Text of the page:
An expert panel at the transport ministry has recommended that expressway toll collection — which under the 2005 privatization law is to end in 2050 after the tolls pay off the debts taken over from the former JPHC and three other public corporations — be continued for another 10 to 15 years to cover the expenses for expressway repair and renovation estimated to cost trillions of yen.

Expressway tolls should be based on a long-term policy that takes into account these challenges, rather than depend on government subsidies that are subject to political caprice.

  • “Japan’s expressway tolls…have been discounted with the support of government subsidies…”

    Aren’t we already paying taxes for these roads? Why do we have to pay twice?

    The answer is not primarily about paying for the roads, the answer is that if we didn’t, then two things would happen:

    1. The price of train and bus tickets would fall dramatically, because inter-prefectural travel by car would become the preferred method of travel. Draw your own conclusions about what the consequences of that would be, and who would be scrambling to maintain their power.

    2. Car ownership would increase significantly, in a country that already has a scarcity of road space and parking spaces…the demand for petrol would go up. Again, draw your own conclusions.

    Whatever reason the tolls were initially put into place for, the primary reason they continue is social engineering — to maintain a travel monopoly so that no matter where you choose to go, you pay out the nose and the state-corporate hybrid gets your money, one way or another.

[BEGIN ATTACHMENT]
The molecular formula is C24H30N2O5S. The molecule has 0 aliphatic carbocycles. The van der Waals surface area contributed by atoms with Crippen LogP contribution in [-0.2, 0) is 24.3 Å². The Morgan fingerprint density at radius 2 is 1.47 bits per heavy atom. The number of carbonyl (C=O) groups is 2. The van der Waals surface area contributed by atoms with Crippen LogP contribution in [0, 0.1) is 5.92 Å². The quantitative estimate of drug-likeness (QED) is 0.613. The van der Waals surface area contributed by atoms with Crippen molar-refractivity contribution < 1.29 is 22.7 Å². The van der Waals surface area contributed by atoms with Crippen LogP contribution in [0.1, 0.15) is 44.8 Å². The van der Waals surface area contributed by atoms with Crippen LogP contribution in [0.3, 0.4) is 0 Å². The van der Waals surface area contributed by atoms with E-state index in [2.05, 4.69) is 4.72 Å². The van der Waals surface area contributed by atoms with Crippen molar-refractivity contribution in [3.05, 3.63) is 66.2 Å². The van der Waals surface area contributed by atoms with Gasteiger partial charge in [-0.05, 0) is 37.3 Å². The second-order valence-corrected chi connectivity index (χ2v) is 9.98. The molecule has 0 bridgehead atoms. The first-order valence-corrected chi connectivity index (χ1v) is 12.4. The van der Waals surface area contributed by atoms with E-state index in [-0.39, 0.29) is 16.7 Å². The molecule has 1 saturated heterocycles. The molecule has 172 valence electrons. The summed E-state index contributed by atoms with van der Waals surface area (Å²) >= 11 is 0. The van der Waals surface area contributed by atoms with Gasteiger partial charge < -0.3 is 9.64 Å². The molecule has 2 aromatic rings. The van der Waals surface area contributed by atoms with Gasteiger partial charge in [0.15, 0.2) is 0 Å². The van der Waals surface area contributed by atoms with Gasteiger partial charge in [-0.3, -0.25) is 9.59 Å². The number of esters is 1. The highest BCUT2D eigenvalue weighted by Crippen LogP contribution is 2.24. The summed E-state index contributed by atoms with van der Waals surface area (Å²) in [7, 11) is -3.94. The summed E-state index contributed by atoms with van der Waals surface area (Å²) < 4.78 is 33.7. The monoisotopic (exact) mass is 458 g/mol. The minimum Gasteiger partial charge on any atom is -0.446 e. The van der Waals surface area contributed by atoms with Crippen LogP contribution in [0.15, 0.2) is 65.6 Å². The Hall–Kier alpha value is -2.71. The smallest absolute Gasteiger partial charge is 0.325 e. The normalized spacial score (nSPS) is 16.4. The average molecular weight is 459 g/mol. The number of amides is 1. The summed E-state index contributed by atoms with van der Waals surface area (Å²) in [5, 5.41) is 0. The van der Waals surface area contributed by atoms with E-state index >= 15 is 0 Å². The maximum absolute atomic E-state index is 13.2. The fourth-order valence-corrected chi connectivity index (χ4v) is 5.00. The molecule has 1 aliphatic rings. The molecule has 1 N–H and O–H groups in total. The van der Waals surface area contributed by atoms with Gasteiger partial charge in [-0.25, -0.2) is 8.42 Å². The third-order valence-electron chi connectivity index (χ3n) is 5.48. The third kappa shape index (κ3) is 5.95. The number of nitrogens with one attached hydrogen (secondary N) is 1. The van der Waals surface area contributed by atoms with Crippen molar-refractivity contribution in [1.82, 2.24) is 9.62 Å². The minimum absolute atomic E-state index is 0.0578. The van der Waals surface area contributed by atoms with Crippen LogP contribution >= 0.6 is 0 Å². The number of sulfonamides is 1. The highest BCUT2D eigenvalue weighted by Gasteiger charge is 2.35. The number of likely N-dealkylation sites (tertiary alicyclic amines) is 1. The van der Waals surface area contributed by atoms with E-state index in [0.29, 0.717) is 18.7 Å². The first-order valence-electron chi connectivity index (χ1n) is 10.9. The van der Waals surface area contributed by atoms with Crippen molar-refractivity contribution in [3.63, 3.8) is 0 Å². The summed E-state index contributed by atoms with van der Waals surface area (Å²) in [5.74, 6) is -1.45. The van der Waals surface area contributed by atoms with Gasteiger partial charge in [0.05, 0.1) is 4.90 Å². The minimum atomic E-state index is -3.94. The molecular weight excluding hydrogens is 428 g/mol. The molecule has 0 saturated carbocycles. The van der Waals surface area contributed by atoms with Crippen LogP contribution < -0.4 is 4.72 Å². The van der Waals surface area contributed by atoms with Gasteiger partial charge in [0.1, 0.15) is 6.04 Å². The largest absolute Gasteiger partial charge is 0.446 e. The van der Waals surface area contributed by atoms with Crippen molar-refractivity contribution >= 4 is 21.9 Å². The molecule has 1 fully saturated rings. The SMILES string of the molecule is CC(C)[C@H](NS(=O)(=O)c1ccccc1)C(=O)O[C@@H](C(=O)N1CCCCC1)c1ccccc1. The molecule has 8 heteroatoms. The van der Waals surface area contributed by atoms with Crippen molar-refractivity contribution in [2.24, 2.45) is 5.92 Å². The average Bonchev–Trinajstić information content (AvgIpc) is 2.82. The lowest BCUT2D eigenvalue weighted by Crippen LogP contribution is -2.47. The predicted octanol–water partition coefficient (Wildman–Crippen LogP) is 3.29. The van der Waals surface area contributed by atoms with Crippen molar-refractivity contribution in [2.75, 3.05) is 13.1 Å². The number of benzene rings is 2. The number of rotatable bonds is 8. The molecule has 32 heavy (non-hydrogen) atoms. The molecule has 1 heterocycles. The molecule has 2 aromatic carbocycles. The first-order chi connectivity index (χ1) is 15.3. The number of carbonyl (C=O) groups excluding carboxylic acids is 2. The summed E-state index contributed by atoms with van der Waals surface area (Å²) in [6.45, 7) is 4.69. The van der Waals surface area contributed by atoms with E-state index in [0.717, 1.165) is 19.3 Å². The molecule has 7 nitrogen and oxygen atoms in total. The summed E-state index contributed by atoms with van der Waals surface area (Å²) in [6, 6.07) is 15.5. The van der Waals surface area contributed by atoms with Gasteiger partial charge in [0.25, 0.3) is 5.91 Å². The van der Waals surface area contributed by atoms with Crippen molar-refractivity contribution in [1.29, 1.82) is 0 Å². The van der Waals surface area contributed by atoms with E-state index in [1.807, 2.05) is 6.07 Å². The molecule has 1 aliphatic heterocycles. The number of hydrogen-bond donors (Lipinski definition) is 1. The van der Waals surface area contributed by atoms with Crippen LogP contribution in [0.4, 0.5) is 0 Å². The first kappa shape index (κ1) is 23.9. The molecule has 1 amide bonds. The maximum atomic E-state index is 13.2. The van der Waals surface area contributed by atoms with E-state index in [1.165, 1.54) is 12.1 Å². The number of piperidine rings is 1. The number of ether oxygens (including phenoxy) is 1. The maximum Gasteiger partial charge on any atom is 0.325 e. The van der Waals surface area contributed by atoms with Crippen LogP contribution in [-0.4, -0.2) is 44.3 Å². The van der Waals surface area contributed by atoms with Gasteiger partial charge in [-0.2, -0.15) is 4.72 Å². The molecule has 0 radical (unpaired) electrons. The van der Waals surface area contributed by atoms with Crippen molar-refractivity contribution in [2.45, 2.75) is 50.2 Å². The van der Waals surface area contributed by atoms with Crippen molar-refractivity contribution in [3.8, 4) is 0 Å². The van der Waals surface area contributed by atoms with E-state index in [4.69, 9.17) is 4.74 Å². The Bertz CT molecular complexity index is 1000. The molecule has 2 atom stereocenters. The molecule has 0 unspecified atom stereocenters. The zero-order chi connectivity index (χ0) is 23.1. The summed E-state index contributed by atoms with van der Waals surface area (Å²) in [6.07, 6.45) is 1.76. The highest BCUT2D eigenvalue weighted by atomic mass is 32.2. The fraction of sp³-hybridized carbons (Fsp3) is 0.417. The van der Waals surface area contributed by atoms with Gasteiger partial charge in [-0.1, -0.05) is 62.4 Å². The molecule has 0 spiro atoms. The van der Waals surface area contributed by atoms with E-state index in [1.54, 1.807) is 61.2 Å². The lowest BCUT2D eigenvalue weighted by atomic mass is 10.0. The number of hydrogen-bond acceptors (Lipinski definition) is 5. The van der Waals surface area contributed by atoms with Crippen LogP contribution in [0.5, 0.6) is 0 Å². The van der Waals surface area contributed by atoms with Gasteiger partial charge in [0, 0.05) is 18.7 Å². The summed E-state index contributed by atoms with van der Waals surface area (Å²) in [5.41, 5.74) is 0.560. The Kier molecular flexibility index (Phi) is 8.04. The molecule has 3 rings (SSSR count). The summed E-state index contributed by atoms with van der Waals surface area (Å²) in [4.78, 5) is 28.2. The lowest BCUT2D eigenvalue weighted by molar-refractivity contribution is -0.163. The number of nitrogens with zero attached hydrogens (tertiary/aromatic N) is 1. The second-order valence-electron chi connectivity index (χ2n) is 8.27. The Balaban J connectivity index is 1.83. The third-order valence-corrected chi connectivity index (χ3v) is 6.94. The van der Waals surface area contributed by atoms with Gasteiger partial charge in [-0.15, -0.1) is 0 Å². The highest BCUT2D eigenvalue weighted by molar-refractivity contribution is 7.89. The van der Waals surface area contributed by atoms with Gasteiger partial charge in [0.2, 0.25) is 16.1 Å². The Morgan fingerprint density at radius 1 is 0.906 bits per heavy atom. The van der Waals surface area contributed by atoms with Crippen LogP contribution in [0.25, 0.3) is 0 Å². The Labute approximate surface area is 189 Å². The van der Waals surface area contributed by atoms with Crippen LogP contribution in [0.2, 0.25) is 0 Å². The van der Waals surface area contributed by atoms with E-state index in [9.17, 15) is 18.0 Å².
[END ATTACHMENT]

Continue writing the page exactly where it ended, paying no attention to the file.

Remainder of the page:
The only way to break this collusion of power is to fully privatize the transportation industry, including highways. When the different forms of transportation are actually in competition with each other, instead of in happy collusion (pretend competition) with each other, prices will be driven down.

    It’s no wonder nothing has changed for so long when the only counterargument is what you see in this editorial: the “make statism work somehow”, hyper-vague, suggestion of “let’s have long-term policies”.

    Even if it was as simple as that, you’d have to have a population that was willing to stay the course on a government that implements that policy: which they won’t because all such policies continue to make problems, leading to voter unrest, leading more elections.

    Different heads, same ideas, same results.

    Well, there’s always the next election, whether in December 2016, or sooner. At the rate the populace is being robbed by Abe’s inflation of the yen, I expect them to wisen up as it continues to manifest itself as only two tangible results: getting the rich richer, and increasing the prices of daily goods, making life harder for the poor and the vanishing middle class.

    So, I’d venture that an election is coming sooner rather than later. So much for any long-term planning. One day maybe we will understand that only the people can do that, themselves.